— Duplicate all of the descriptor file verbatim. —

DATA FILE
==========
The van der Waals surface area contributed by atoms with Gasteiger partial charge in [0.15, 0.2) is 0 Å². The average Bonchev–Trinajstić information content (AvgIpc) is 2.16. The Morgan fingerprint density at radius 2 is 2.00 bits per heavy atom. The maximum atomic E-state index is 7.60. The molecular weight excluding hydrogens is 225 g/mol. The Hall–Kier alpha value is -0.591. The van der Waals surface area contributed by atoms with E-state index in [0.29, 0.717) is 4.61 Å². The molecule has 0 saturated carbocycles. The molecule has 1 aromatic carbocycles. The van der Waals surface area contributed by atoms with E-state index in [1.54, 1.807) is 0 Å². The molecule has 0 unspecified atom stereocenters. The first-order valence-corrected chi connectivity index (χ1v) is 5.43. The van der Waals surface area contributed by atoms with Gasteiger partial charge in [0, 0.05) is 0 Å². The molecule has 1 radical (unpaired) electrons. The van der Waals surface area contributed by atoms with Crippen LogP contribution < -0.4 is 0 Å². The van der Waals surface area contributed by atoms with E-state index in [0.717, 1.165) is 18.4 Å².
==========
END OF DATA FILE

The van der Waals surface area contributed by atoms with Gasteiger partial charge in [0.15, 0.2) is 0 Å². The average Bonchev–Trinajstić information content (AvgIpc) is 2.16. The Morgan fingerprint density at radius 2 is 2.00 bits per heavy atom. The maximum atomic E-state index is 7.60. The molecular weight excluding hydrogens is 225 g/mol. The Hall–Kier alpha value is -0.591. The van der Waals surface area contributed by atoms with E-state index in [0.29, 0.717) is 4.61 Å². The molecule has 0 saturated carbocycles. The molecule has 1 aromatic carbocycles. The van der Waals surface area contributed by atoms with E-state index in [1.54, 1.807) is 0 Å². The molecule has 0 unspecified atom stereocenters. The first-order valence-corrected chi connectivity index (χ1v) is 5.43. The van der Waals surface area contributed by atoms with Gasteiger partial charge in [0, 0.05) is 0 Å². The molecule has 1 radical (unpaired) electrons. The van der Waals surface area contributed by atoms with Crippen LogP contribution < -0.4 is 0 Å². The van der Waals surface area contributed by atoms with E-state index in [0.717, 1.165) is 18.4 Å².